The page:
• The API Standard 620 or the American Petroleum Institute Code which provides rules for lower pressure vessels not covered by the ASME Code.

The design, fabrication and use of pressure vessels is a serious matter given that failure can have serious consequences (death or injury) to people in the vicinity of failed PV's.

If one is designing and building a PV with the intent to use it, one must adhere to the above two codes, whichever is appropriate.

Power boilers are a common application:
Section I – Power Boilers
This Section provides requirements for all methods of construction of power, electric, and miniature boilers; high temperature water boilers used in stationary service; and power boilers used in locomotive, portable, and traction service. Rules pertaining to use of the V, A, M, PP, S and E Code symbol stamps are also included.
It might be worthwhile to have a dedicated thread on BPV's, or perhaps just PV's.
Aug22-08, 11:35 AM
Sci Advisor
FredGarvin's Avatar
P: 5,095
Personally I don't think I would not want to take a major part in a thread about pressure vessels except on an amature level. Section VIII is absolutely huge and the area of their design is a very specialized area. I know I would not feel comfortable giving someone advice regarding a pressure vessel in accordance to ASME specs. I think, probably, only Q_Goest is the only one here that has a good amount of experience in that area.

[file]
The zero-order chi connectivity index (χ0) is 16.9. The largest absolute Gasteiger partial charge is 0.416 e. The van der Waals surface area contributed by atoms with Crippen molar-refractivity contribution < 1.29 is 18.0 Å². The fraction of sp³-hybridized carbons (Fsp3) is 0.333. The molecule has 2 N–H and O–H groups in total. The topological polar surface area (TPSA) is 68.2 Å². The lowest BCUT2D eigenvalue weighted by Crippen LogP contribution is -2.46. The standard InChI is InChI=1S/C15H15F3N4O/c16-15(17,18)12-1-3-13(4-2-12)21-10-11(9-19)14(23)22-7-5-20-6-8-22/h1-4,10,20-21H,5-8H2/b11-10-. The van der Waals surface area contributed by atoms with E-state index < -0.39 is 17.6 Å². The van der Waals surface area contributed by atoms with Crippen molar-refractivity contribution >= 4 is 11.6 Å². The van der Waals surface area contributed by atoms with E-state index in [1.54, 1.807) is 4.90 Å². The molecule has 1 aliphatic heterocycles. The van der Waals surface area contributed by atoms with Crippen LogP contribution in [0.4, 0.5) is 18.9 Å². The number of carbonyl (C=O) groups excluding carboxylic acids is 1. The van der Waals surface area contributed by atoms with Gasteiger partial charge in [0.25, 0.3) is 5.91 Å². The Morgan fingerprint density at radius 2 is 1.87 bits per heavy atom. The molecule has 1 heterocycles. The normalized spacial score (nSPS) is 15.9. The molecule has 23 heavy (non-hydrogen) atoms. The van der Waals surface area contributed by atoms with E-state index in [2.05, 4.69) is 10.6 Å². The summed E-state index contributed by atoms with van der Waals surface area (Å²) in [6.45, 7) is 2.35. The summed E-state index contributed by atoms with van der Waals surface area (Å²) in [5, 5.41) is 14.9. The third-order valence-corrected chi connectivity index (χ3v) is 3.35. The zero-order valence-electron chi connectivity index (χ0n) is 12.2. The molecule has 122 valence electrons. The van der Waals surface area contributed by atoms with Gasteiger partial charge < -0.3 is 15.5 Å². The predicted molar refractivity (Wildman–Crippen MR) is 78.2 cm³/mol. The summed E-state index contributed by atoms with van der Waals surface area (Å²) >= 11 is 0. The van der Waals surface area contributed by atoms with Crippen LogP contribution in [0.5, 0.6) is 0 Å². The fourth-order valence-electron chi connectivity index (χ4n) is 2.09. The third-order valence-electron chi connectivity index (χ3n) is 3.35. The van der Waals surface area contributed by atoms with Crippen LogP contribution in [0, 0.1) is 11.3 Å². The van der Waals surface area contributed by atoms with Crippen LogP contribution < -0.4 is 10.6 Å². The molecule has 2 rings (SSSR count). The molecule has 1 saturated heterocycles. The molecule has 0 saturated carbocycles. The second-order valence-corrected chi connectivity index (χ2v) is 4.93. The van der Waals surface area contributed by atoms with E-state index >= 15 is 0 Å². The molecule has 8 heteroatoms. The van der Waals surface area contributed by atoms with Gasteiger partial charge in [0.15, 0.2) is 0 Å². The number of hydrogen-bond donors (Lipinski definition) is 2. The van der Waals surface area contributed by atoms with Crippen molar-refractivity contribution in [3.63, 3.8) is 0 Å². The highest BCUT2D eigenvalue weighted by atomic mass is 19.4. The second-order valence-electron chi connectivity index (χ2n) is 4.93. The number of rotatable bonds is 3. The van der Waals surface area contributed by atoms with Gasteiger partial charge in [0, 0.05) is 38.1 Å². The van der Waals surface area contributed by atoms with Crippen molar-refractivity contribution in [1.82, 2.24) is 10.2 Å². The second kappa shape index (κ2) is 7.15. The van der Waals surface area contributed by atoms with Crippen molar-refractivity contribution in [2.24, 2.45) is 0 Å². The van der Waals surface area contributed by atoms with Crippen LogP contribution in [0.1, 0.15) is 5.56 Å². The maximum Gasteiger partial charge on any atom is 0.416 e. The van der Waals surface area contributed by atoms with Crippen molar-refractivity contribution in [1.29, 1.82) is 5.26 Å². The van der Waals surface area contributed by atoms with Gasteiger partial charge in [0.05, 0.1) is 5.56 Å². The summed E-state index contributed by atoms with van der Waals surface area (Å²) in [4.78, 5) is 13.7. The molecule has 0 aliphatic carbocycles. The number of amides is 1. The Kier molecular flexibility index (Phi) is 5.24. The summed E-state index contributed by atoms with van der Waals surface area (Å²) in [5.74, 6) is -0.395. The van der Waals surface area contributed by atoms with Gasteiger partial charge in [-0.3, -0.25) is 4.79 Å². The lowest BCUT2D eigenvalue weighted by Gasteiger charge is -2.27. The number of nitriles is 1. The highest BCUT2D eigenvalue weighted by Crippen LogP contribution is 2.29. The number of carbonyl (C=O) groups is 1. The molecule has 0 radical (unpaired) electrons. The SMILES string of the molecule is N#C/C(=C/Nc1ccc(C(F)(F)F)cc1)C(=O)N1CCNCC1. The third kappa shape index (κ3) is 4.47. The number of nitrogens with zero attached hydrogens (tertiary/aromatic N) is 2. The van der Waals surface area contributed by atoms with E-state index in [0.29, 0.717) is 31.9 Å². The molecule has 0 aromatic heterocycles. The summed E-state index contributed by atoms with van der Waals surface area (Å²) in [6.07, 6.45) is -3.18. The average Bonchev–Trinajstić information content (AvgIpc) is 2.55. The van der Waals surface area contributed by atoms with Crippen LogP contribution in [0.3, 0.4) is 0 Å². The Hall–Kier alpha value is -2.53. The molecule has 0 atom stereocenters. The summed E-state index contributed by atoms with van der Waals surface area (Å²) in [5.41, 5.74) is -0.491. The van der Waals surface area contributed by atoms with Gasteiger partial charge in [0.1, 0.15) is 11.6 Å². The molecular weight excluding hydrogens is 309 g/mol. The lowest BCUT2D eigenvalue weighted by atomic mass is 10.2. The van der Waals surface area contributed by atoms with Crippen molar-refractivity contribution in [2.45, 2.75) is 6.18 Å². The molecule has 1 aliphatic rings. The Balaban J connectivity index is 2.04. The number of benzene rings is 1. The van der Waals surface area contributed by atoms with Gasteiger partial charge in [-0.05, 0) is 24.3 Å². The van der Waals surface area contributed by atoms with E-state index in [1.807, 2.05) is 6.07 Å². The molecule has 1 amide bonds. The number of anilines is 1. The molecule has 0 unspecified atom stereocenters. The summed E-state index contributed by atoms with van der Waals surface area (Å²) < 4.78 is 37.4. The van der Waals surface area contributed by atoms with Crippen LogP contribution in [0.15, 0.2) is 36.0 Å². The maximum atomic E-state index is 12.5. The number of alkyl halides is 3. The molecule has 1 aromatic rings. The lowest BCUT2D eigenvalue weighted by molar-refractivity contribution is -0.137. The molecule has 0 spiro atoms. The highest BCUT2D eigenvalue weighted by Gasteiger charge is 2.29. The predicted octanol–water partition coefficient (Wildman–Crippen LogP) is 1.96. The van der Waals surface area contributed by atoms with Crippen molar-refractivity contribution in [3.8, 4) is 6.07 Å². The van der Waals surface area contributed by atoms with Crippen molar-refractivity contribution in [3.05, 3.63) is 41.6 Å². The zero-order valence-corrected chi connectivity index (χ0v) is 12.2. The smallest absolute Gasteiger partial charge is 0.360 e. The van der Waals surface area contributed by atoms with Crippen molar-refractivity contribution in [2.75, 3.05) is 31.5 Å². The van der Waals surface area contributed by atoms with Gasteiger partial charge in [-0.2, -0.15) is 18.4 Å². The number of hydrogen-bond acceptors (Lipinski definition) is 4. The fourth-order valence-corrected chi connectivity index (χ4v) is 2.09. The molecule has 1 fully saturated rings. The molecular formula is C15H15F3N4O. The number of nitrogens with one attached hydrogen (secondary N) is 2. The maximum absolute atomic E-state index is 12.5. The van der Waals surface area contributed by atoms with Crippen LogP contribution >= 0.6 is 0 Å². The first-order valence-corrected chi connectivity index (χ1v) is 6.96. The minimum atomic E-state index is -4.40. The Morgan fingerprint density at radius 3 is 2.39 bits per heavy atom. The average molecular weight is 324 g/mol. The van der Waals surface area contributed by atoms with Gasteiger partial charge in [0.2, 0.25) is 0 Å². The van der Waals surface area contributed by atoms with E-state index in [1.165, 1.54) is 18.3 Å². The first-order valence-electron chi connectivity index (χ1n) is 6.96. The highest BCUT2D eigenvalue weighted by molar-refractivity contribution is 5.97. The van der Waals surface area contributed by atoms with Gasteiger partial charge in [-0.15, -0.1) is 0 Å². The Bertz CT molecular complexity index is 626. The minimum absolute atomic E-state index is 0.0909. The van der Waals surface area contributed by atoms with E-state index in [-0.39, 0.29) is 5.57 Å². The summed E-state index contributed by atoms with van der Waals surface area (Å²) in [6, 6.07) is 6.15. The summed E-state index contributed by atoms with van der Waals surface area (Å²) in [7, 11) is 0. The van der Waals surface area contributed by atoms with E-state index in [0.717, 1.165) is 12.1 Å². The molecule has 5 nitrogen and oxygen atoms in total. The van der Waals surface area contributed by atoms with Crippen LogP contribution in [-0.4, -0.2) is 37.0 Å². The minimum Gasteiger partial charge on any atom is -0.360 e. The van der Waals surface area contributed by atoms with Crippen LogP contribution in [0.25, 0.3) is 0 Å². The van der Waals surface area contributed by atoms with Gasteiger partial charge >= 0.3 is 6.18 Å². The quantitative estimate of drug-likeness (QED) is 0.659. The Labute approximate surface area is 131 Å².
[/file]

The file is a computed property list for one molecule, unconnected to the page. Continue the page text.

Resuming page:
Jan28-09, 08:58 AM
Astronuc's Avatar
P: 21,869
The American Society for Civil Engineers has produced their 2nd edition of the Body of Knowledge.

It's well worth a look, even if one is not a civil engineer.

Other sources on ASCE education products.

Every 4 years [I thought it was annual], ASCE produces a report card on the state of infrastructure -

US roads, water and basic systems earn 'D' grade

Engineers: U.S. infrastructure a 'D'
American Society of Civil Engineers says under-funding has caused the nation's infrastructure to crumble - and stimulus won't do enough.

With that in mind -

NTSB Expected to Adopt Final Report on I-35W Bridge Collapse;
Agency Probe Cites Gusset Plate Design Flaw